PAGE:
Rising demand, lower generation worsen UP power crisis

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Increased demand for power due to the rising heatwave conditions and a dwindling generation due to coal shortage in thermal plants as well as forced closure of some units for technical reasons have further compounded the prevailing power crisis in Uttar Pradesh.

According to official data, forced outages of nearly 2,500 megawatts (MW) have been reported on Thursday. These include 660 MW of Bajaj’s Lalitpur unit, 660 MW from Harduaganj, 660 MW from NTPC’s joint venture project, 220 MW from Obra and 315 MW from Bajaj Energy’s five plants.

The forced outages have led to massive power cuts in the state, with an average load shedding increasing to seven to eight hours a day.

According to an internal report of the energy department, the average rostering (power cuts) on Wednesday-Thursday night was as much as 7.43 hours in rural areas, 5.05 hours in semi-urban towns (tehsils headquarters), 5.20 hours in nagar panchayat headquarters and 5.50 hours in Bundelkhand. And while the divisional headquarters and metro cities have been exempted from official rostering, there have been widespread reports of local faults that have led to forced rostering.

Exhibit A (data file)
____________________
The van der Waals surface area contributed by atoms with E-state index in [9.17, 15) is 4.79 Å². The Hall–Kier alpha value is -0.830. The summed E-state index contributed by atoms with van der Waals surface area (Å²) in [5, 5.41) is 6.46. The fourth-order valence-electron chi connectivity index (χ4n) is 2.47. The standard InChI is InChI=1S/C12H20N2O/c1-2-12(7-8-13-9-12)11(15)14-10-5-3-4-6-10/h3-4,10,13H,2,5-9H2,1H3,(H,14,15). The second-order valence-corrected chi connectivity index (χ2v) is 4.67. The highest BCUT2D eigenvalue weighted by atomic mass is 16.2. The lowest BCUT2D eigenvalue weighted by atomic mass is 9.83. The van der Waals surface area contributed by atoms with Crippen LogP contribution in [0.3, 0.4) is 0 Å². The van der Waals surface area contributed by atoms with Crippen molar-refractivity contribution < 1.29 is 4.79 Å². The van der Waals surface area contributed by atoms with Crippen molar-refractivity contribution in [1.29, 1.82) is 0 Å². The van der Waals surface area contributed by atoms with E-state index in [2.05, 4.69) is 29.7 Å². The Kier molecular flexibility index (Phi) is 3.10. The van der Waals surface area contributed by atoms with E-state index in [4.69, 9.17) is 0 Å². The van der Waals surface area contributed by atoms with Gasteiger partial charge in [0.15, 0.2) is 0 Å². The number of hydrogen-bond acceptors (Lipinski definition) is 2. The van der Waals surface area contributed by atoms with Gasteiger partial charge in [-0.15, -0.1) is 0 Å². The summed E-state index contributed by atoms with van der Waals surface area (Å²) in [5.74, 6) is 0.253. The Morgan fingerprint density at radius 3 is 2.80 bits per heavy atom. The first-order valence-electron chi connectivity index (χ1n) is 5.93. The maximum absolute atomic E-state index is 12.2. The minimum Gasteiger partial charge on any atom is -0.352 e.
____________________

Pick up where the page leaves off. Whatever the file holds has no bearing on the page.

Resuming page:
Speaking to FE on condition of anonymity, an official of the Uttar Pradesh Power Corporation said that while the demand on Wednesday had shot to 21,222 MW, the maximum demand met was only 19,022 MW, which has led to massive power cuts in the state, with an average load shedding increasing to seven to eight hours a day.

“The power situation in the state has reached alarming levels. While so far, we have been able to provide unhindered power to divisional headquarters and metro cities, it will not be long before these, too, start facing major outages,” said the official.

According to Shailendra Dubey, All-India Power Engineers’ Federation chairman, “till April 28, the loss of power generation in the state has been more than 300 million units (MUs), mainly due to lack of coal in the state-owned thermal plants.

He further added that as per an internal report on coal availability in plants as of April 28, the Anpara thermal plant had 28,700 million tonne (MT) of coal against the requirement of 40,000 MT which is adequate for only six days, Obra had 11,700 MT of coal against the requirement of 12,500 MT, which is enough for four days. Similarly, the Harduaganj plant had 11,500 MT coal against the requirement of 19,000 MT, which is going to last for four days and the worst case was in Parichha thermal plant, where the coal stock stood at 7,600 MT, while it required 15,500 MT for optimal production. It would last for only one day.

Interestingly, to provide a clear and uninterrupted way for freight trains carrying coal to various generating stations, eight-passenger trains of the Moradabad division have been cancelled. According to Moradabad Divisional Senior Divisional Commercial Manager Sudhir Singh, since the consumption of electricity has increased tremendously and there is a severe shortage of coal, priority is being given to goods trains carrying coal to the thermal power stations, due to which it has been decided to cancel these eight trains till further orders.